Despite its name, "Attack of the Moon Zombies" is fine family fun.

My thoughts on acting in low budget indies has been well established, so I went into this feature with more than a little trepidation. Let's face it, with a name like "Attack of the Moon Zombies," how good could the acting be, right? Well – to my surprise and delight, the acting was actually almost universally terrific. Naturally there were a couple of weak spots (Michael Kayser [sic] as Glen Hayes did the best he could, but a more sinister looking actor might have helped the cause), but the main cast more than makes up for it. Mike Cook as the grandfatherly Dr. Edwards was believable even if his British accent was not, and Douglas Sidney as Dr. Collins had great comedic timing – even if this wasn't a straight comedy. I also appreciated the humor of Daniel Sjerven as Capt. Frehley (nice name!) He definitely could have stepped into ham fisted, over-acting territory – but he restrains himself and simply puts on a good show. Sid Korpi as Admin. Ripley was likewise convincing, even though she had to deliver a few doozies from the script. And last but not least we have Shannon McDonough as Dr. Hackett. A pure delight, McDonough looks like Teri Garr and delivers her lines like Judy Garland. She's the anchor that holds the whole film together, plus she's cute as a button. Nice!

This section is somewhat hard to do as there were a couple of variables we have to take into consideration when analyzing the direction of "Attack of the Moon Zombies." For starters: director Christopher R. Mihm is bound by the limitations of his set. It becomes almost impossible for him to pull the camera back for a long shot for fear that the set will reveal itself to the viewer. I think this could have been solved with some more interesting angles, perhaps some more close-ups, or over-head shots or low-angle shots – which brings me to the second variable. Mihm has made an homage to B-movies from the 50's. With that in mind, he intentionally directs the film in the style of that era (which is to say, very straight forward with little visual flair). Since he is methodically adhering to the style of that time, low-angle and over-head shots are uncalled for. To solve this dilemma, I might have suggested some more establishing shots: perhaps outside of the lunar base or all the way back to show the whole moon. In this way the visual monotony is broken up and the viewer is given something to look at other than the stark white walls of the moon base for the entire running time.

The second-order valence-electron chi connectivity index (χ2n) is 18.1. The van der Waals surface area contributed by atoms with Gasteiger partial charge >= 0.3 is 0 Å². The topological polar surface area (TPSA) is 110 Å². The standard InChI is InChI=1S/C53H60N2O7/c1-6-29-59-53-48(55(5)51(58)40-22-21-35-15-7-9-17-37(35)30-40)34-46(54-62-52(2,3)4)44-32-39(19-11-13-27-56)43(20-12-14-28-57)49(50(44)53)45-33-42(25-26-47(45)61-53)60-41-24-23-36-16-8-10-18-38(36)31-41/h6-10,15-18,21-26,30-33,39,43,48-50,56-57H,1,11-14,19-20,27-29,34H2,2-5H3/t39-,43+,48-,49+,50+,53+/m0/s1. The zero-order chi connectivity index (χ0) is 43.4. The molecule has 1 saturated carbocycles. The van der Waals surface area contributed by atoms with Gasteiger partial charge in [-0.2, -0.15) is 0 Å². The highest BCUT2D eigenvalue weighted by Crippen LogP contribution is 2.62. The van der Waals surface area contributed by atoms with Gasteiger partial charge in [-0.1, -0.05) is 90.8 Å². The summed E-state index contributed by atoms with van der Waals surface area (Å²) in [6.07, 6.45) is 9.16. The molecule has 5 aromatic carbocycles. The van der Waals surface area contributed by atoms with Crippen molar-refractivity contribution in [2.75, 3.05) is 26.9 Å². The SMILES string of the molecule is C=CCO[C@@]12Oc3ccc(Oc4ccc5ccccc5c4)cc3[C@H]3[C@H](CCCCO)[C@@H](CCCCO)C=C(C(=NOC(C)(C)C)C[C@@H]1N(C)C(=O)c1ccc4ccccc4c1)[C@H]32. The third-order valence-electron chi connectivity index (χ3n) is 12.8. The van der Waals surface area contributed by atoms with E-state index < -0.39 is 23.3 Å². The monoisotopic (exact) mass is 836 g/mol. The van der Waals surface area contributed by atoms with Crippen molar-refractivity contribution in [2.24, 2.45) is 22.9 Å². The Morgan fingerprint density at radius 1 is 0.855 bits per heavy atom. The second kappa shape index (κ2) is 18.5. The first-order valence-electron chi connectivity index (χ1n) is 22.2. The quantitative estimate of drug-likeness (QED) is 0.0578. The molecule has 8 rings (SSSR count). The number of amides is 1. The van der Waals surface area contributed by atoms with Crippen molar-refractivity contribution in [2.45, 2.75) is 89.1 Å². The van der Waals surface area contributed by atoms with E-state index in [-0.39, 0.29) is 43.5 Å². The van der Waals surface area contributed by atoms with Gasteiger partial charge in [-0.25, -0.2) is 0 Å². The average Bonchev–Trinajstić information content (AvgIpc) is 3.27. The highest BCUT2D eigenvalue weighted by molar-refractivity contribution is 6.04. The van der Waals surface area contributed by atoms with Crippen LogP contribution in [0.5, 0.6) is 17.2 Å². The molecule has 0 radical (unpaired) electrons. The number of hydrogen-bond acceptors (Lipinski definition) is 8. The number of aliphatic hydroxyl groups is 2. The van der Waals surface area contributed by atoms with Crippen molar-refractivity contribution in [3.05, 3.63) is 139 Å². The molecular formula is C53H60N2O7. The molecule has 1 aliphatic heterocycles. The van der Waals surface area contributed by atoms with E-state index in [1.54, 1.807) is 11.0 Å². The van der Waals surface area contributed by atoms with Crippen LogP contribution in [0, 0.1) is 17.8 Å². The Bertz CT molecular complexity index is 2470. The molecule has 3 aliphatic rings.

The music here is all public domain stock filler, but it works almost flawlessly in support of the cheesy, B-movie vibe of the film.

Don't forget to check out the blooper reel that comes as an extra on the DVD. It's almost more fun than the actual movie!

The character of Dr. Vincent Edwards (again played by Mike Cook) also appeared in the 2009 Christopher R. Mihm film: "Terror From Beneath The Earth."

"Attack of the Moon Zombies" had it's theatrical premiere in Minneapolis, MN.